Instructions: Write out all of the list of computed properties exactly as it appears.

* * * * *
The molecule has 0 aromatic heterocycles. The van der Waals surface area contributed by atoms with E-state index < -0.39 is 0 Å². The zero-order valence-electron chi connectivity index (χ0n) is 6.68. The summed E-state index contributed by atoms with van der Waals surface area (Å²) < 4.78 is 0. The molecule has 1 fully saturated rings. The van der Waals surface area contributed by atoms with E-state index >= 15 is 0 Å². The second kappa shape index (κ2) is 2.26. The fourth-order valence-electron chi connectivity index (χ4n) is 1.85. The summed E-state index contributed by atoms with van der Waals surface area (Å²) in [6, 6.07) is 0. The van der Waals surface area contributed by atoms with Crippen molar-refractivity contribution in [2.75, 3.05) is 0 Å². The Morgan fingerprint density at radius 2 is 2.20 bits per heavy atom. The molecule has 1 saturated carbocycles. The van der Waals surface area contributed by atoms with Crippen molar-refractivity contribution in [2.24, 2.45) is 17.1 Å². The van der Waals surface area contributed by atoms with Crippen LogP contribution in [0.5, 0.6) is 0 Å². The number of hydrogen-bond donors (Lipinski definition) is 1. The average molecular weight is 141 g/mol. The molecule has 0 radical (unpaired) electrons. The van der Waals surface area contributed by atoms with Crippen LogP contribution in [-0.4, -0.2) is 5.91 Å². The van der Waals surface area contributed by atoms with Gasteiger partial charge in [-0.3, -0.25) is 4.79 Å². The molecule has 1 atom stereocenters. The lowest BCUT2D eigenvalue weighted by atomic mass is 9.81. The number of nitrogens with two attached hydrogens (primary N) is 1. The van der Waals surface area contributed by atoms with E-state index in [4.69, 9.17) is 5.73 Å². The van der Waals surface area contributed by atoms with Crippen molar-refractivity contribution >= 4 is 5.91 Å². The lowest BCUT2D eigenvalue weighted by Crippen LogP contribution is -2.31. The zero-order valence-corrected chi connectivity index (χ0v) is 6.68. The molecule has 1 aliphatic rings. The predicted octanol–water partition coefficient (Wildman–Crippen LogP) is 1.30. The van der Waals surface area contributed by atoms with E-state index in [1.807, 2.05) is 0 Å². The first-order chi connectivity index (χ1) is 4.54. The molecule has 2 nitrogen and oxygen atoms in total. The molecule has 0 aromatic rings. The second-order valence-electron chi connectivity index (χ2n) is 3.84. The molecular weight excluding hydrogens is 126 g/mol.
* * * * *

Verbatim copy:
The molecule has 0 aromatic heterocycles. The van der Waals surface area contributed by atoms with E-state index < -0.39 is 0 Å². The zero-order valence-electron chi connectivity index (χ0n) is 6.68. The summed E-state index contributed by atoms with van der Waals surface area (Å²) < 4.78 is 0. The molecule has 1 fully saturated rings. The van der Waals surface area contributed by atoms with E-state index >= 15 is 0 Å². The second kappa shape index (κ2) is 2.26. The fourth-order valence-electron chi connectivity index (χ4n) is 1.85. The summed E-state index contributed by atoms with van der Waals surface area (Å²) in [6, 6.07) is 0. The van der Waals surface area contributed by atoms with Crippen molar-refractivity contribution in [2.75, 3.05) is 0 Å². The Morgan fingerprint density at radius 2 is 2.20 bits per heavy atom. The molecule has 1 saturated carbocycles. The van der Waals surface area contributed by atoms with Crippen molar-refractivity contribution in [2.24, 2.45) is 17.1 Å². The van der Waals surface area contributed by atoms with Crippen LogP contribution in [0.5, 0.6) is 0 Å². The number of hydrogen-bond donors (Lipinski definition) is 1. The average molecular weight is 141 g/mol. The molecule has 0 radical (unpaired) electrons. The van der Waals surface area contributed by atoms with Crippen LogP contribution in [-0.4, -0.2) is 5.91 Å². The van der Waals surface area contributed by atoms with Gasteiger partial charge in [-0.3, -0.25) is 4.79 Å². The molecule has 1 atom stereocenters. The lowest BCUT2D eigenvalue weighted by atomic mass is 9.81. The number of nitrogens with two attached hydrogens (primary N) is 1. The van der Waals surface area contributed by atoms with E-state index in [4.69, 9.17) is 5.73 Å². The van der Waals surface area contributed by atoms with Crippen molar-refractivity contribution >= 4 is 5.91 Å². The lowest BCUT2D eigenvalue weighted by Crippen LogP contribution is -2.31. The zero-order valence-corrected chi connectivity index (χ0v) is 6.68. The molecule has 1 aliphatic rings. The predicted octanol–water partition coefficient (Wildman–Crippen LogP) is 1.30. The van der Waals surface area contributed by atoms with E-state index in [1.807, 2.05) is 0 Å². The first-order chi connectivity index (χ1) is 4.54. The molecule has 2 nitrogen and oxygen atoms in total. The molecule has 0 aromatic rings. The second-order valence-electron chi connectivity index (χ2n) is 3.84. The molecular weight excluding hydrogens is 126 g/mol.